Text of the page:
Statistics suggest doulas can help lessen preterm labors and C-sections. Among those offering doula services to low-income families in the Puget Sound region is Open Arms Perinatal Services, with a focus on families of color and immigrant communities.
By Sarah Stuteville / January 12, 2017
A week into my son’s life, he wouldn’t stop crying. I can still see his scarlet face and hear the alarm in his voice. Exhausted and new to motherhood, I was flummoxed and near panic myself.
Then my doula rang the bell. A no-nonsense woman, she swooped Malcolm up, whispered in his ear and massaged his little body. Identifying that he was hysterically hungry, she fed him a few fingers of formula — calming him down long enough to nurse.
She also asked me how I was doing and listened when I admitted: “Not great.” She was a lifeline in the chaos, and I still think of her with deep gratitude.
A doula is a woman who is trained to assist women during childbirth as well as in the pre- and postnatal period. It’s a tradition with roots around the world but a practice that has been resurrected in the U.S. as research increasingly shows doulas reduce C-section births and encourage successful breast-feeding.
But doula services, which can cost hundreds or thousands of dollars and are rarely covered by insurance, often aren’t available to the women who need them most.
“There’s a perception that doulas are something of a privilege, but we think that it’s a right,” says Dila Perera, executive director of Open Arms Perinatal Services, a nonprofit that provides doula services to low-income families in the Puget Sound region, with a focus on families of color and immigrant communities.
Perera sites recent statistics that reveal deep inequities in maternal and child-health outcomes based on race and ethnicity, including one that says Native and African-American babies in King County are twice as likely as white babies to die in the first month of birth.
Open Arms doulas help close those gaps — lessening unplanned C-sections, preterm labors and low birth weights, and increasing rates of breast-feeding. What’s more, they do so in culturally sensitive and relevant ways.
“Interacting with medical staff … can be a very intimidating experience, especially with our immigrant families,” says Rokea Jones, a doula with Open Arms. She explains that women can sometimes feel rushed or pressured by health-care providers who don’t speak their language or understand their culture. “English is often not their first language, and sometimes medical staff come in with medical jargon or the attitude of ‘Oh, we know, so we’re just going to do this.’”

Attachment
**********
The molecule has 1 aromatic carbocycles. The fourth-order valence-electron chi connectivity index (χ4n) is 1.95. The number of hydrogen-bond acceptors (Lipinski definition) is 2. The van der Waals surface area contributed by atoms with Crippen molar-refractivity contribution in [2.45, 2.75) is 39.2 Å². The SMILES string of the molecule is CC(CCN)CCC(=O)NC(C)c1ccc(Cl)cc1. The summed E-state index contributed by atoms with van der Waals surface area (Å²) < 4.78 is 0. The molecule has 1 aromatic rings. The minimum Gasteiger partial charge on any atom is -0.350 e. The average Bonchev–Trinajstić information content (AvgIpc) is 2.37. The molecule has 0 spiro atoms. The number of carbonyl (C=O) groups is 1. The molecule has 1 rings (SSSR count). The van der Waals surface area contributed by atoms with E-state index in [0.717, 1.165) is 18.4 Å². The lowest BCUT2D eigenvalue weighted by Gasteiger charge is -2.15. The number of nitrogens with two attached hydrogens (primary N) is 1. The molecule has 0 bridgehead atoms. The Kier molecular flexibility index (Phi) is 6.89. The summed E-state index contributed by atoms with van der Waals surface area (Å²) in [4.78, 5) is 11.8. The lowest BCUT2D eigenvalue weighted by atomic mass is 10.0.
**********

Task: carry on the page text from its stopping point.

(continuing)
Beyond the delivery room, Open Arms ensures that families have the support they need to get off to a healthy start.
“We focus on more than what they need during the birth. We also focus on what they need to be healthy and safe and not stressed going into birth,” says Perera. “We ask what is their housing situation? Do they have adequate food? Do they have a car seat? Do they have a safe place to bring the baby home to?”
After birth, Open Arms doulas continue their relationships with families, offering breast-feeding support and new-parent training for two years after a child is born.
It’s a holistic, community-oriented approach, and one that is both revolutionary and deeply familiar.
“We’ve always had women who helped at the birth,” says Margarita Celis, an Open Arms doula for Spanish-speakers. “They may not have been called doulas, but they were there.”
And like those diverse women in history, Open Arms doulas can also help bring important cultural traditions to labor and birth, especially when they come from the same communities they serve. That could mean anything from facilitating the attendance of multiple family members in the delivery room to providing traditional tea for the mother.
“Some Somali clients, when the new baby is born, they need to have someone say a prayer into the baby’s ear, welcoming them to Islam,” says Suad Farole, a Somali outreach doula with Open Arms, who has said the prayer herself when needed. It’s all part of what she calls a “rich culture of welcoming a new baby to the world.”
And a little piece of making sure that a baby’s family feels cared for and welcome as well.
Read the original article in the Seattle Times.